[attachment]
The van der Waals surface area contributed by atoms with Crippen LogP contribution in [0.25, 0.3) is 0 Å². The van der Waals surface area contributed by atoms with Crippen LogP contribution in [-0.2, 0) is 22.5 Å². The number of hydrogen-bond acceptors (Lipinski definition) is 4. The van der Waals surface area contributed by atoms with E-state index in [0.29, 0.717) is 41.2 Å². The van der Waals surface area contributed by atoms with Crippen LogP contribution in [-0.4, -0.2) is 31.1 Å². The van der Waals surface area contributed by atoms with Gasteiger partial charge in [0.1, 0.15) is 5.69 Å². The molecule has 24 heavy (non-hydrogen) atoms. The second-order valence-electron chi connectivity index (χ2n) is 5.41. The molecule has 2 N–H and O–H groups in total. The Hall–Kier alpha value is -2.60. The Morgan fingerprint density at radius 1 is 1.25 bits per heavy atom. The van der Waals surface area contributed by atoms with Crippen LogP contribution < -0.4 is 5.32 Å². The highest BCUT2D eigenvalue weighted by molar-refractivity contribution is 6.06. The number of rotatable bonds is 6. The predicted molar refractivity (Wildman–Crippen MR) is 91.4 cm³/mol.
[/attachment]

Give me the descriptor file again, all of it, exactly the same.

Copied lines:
The van der Waals surface area contributed by atoms with Crippen LogP contribution in [0.25, 0.3) is 0 Å². The van der Waals surface area contributed by atoms with Crippen LogP contribution in [-0.2, 0) is 22.5 Å². The number of hydrogen-bond acceptors (Lipinski definition) is 4. The van der Waals surface area contributed by atoms with E-state index in [0.29, 0.717) is 41.2 Å². The van der Waals surface area contributed by atoms with Crippen LogP contribution in [-0.4, -0.2) is 31.1 Å². The van der Waals surface area contributed by atoms with Gasteiger partial charge in [0.1, 0.15) is 5.69 Å². The molecule has 24 heavy (non-hydrogen) atoms. The second-order valence-electron chi connectivity index (χ2n) is 5.41. The molecule has 2 N–H and O–H groups in total. The Hall–Kier alpha value is -2.60. The Morgan fingerprint density at radius 1 is 1.25 bits per heavy atom. The van der Waals surface area contributed by atoms with Crippen LogP contribution < -0.4 is 5.32 Å². The highest BCUT2D eigenvalue weighted by molar-refractivity contribution is 6.06. The number of rotatable bonds is 6. The predicted molar refractivity (Wildman–Crippen MR) is 91.4 cm³/mol.